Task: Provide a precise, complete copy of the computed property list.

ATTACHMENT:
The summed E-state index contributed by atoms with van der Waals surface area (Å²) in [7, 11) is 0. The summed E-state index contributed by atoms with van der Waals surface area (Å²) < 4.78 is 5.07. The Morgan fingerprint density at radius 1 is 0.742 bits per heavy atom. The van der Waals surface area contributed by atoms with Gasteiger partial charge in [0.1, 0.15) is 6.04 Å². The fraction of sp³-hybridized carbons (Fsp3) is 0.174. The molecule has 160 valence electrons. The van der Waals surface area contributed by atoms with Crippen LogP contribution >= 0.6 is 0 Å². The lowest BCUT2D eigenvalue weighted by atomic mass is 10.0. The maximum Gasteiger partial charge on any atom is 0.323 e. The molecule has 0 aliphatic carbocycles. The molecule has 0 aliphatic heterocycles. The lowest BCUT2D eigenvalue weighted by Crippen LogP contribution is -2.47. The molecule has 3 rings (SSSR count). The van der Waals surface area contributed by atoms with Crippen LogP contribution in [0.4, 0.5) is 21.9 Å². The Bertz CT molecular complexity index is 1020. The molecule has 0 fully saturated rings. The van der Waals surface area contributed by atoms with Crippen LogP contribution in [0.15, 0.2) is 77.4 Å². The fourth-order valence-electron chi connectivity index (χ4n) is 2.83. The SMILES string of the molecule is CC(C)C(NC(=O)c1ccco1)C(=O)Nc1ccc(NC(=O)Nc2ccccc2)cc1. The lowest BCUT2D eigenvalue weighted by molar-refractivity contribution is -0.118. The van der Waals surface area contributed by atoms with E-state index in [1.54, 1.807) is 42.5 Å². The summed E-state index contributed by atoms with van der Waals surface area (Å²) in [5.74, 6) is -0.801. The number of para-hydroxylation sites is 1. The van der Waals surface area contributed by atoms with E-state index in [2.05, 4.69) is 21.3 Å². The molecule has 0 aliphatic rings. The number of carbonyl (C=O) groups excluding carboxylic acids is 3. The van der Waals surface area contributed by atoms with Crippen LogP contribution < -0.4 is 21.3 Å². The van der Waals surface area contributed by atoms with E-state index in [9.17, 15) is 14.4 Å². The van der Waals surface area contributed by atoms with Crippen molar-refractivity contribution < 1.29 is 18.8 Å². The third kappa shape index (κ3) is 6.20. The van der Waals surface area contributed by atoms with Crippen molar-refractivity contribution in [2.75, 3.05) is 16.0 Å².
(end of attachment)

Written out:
The summed E-state index contributed by atoms with van der Waals surface area (Å²) in [7, 11) is 0. The summed E-state index contributed by atoms with van der Waals surface area (Å²) < 4.78 is 5.07. The Morgan fingerprint density at radius 1 is 0.742 bits per heavy atom. The van der Waals surface area contributed by atoms with Gasteiger partial charge in [0.1, 0.15) is 6.04 Å². The fraction of sp³-hybridized carbons (Fsp3) is 0.174. The molecule has 160 valence electrons. The van der Waals surface area contributed by atoms with Crippen LogP contribution >= 0.6 is 0 Å². The lowest BCUT2D eigenvalue weighted by atomic mass is 10.0. The maximum Gasteiger partial charge on any atom is 0.323 e. The molecule has 0 aliphatic carbocycles. The molecule has 0 aliphatic heterocycles. The lowest BCUT2D eigenvalue weighted by Crippen LogP contribution is -2.47. The molecule has 3 rings (SSSR count). The van der Waals surface area contributed by atoms with Crippen LogP contribution in [0.4, 0.5) is 21.9 Å². The Bertz CT molecular complexity index is 1020. The molecule has 0 fully saturated rings. The van der Waals surface area contributed by atoms with Crippen LogP contribution in [0.15, 0.2) is 77.4 Å². The fourth-order valence-electron chi connectivity index (χ4n) is 2.83. The SMILES string of the molecule is CC(C)C(NC(=O)c1ccco1)C(=O)Nc1ccc(NC(=O)Nc2ccccc2)cc1. The lowest BCUT2D eigenvalue weighted by molar-refractivity contribution is -0.118. The van der Waals surface area contributed by atoms with E-state index in [1.54, 1.807) is 42.5 Å². The summed E-state index contributed by atoms with van der Waals surface area (Å²) in [5.74, 6) is -0.801. The number of para-hydroxylation sites is 1. The van der Waals surface area contributed by atoms with E-state index in [2.05, 4.69) is 21.3 Å². The molecule has 0 aliphatic rings. The number of carbonyl (C=O) groups excluding carboxylic acids is 3. The van der Waals surface area contributed by atoms with Crippen LogP contribution < -0.4 is 21.3 Å². The van der Waals surface area contributed by atoms with E-state index in [9.17, 15) is 14.4 Å². The van der Waals surface area contributed by atoms with Crippen molar-refractivity contribution < 1.29 is 18.8 Å². The third kappa shape index (κ3) is 6.20. The van der Waals surface area contributed by atoms with Crippen molar-refractivity contribution in [2.75, 3.05) is 16.0 Å².